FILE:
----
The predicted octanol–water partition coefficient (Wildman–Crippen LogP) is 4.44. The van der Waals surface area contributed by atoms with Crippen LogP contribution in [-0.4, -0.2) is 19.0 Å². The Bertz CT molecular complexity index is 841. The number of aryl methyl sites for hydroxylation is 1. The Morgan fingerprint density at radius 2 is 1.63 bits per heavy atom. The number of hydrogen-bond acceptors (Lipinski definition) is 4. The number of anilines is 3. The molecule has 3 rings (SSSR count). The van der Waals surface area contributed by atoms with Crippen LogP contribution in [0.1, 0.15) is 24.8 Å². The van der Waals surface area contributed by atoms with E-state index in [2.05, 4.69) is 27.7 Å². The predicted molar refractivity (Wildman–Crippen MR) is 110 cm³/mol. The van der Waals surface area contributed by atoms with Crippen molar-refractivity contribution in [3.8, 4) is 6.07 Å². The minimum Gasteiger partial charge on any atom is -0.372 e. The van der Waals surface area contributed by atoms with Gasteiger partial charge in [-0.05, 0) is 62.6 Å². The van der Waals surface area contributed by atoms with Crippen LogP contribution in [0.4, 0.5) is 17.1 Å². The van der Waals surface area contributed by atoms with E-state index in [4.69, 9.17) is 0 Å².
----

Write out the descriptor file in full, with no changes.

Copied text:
The predicted octanol–water partition coefficient (Wildman–Crippen LogP) is 4.44. The van der Waals surface area contributed by atoms with Crippen LogP contribution in [-0.4, -0.2) is 19.0 Å². The Bertz CT molecular complexity index is 841. The number of aryl methyl sites for hydroxylation is 1. The Morgan fingerprint density at radius 2 is 1.63 bits per heavy atom. The number of hydrogen-bond acceptors (Lipinski definition) is 4. The number of anilines is 3. The molecule has 3 rings (SSSR count). The van der Waals surface area contributed by atoms with Crippen LogP contribution in [0.1, 0.15) is 24.8 Å². The van der Waals surface area contributed by atoms with E-state index in [2.05, 4.69) is 27.7 Å². The predicted molar refractivity (Wildman–Crippen MR) is 110 cm³/mol. The van der Waals surface area contributed by atoms with Crippen molar-refractivity contribution in [3.8, 4) is 6.07 Å². The minimum Gasteiger partial charge on any atom is -0.372 e. The van der Waals surface area contributed by atoms with Gasteiger partial charge in [-0.05, 0) is 62.6 Å². The van der Waals surface area contributed by atoms with Crippen LogP contribution in [0.4, 0.5) is 17.1 Å². The van der Waals surface area contributed by atoms with E-state index in [4.69, 9.17) is 0 Å².